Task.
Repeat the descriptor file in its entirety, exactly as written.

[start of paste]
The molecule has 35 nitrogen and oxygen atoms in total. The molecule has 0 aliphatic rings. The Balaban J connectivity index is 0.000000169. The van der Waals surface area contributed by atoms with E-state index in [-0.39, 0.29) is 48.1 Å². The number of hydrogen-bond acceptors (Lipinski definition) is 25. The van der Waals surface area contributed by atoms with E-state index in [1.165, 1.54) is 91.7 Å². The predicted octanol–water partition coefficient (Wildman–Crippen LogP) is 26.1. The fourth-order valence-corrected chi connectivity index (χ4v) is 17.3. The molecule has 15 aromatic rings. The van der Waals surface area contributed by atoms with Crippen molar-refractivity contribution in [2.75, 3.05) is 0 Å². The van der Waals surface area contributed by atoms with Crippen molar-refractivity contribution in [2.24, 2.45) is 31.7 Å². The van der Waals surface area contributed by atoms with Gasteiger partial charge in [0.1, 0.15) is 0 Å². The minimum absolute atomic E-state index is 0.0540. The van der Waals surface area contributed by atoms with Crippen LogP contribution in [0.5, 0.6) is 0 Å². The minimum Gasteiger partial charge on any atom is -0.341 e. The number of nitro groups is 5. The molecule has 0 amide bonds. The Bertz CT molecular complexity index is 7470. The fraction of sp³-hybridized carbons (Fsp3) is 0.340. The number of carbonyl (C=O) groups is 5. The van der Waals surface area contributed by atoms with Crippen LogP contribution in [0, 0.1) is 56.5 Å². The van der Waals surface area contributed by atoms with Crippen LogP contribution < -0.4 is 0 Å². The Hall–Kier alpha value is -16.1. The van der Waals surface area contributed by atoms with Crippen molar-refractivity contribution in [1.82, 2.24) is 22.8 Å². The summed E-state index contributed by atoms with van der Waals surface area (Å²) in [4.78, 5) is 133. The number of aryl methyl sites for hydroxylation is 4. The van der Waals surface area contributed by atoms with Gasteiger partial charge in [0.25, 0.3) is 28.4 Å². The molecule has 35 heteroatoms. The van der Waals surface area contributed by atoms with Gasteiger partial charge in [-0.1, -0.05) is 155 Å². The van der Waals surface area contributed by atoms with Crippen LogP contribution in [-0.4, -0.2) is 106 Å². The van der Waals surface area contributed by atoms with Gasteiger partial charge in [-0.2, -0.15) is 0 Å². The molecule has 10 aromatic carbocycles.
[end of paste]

The molecule has 35 nitrogen and oxygen atoms in total. The molecule has 0 aliphatic rings. The Balaban J connectivity index is 0.000000169. The van der Waals surface area contributed by atoms with E-state index in [-0.39, 0.29) is 48.1 Å². The number of hydrogen-bond acceptors (Lipinski definition) is 25. The van der Waals surface area contributed by atoms with E-state index in [1.165, 1.54) is 91.7 Å². The predicted octanol–water partition coefficient (Wildman–Crippen LogP) is 26.1. The fourth-order valence-corrected chi connectivity index (χ4v) is 17.3. The molecule has 15 aromatic rings. The van der Waals surface area contributed by atoms with Crippen molar-refractivity contribution in [2.75, 3.05) is 0 Å². The van der Waals surface area contributed by atoms with Crippen molar-refractivity contribution in [2.24, 2.45) is 31.7 Å². The van der Waals surface area contributed by atoms with Gasteiger partial charge in [0.1, 0.15) is 0 Å². The minimum absolute atomic E-state index is 0.0540. The van der Waals surface area contributed by atoms with Crippen LogP contribution in [0.5, 0.6) is 0 Å². The minimum Gasteiger partial charge on any atom is -0.341 e. The number of nitro groups is 5. The molecule has 0 amide bonds. The Bertz CT molecular complexity index is 7470. The fraction of sp³-hybridized carbons (Fsp3) is 0.340. The number of carbonyl (C=O) groups is 5. The van der Waals surface area contributed by atoms with Crippen LogP contribution in [0, 0.1) is 56.5 Å². The van der Waals surface area contributed by atoms with Crippen LogP contribution < -0.4 is 0 Å². The Hall–Kier alpha value is -16.1. The van der Waals surface area contributed by atoms with Crippen molar-refractivity contribution in [1.82, 2.24) is 22.8 Å². The summed E-state index contributed by atoms with van der Waals surface area (Å²) in [4.78, 5) is 133. The number of aryl methyl sites for hydroxylation is 4. The van der Waals surface area contributed by atoms with Gasteiger partial charge in [0.25, 0.3) is 28.4 Å². The molecule has 35 heteroatoms. The van der Waals surface area contributed by atoms with Gasteiger partial charge in [-0.1, -0.05) is 155 Å². The van der Waals surface area contributed by atoms with Crippen LogP contribution in [-0.4, -0.2) is 106 Å². The van der Waals surface area contributed by atoms with Gasteiger partial charge in [-0.2, -0.15) is 0 Å². The molecule has 10 aromatic carbocycles.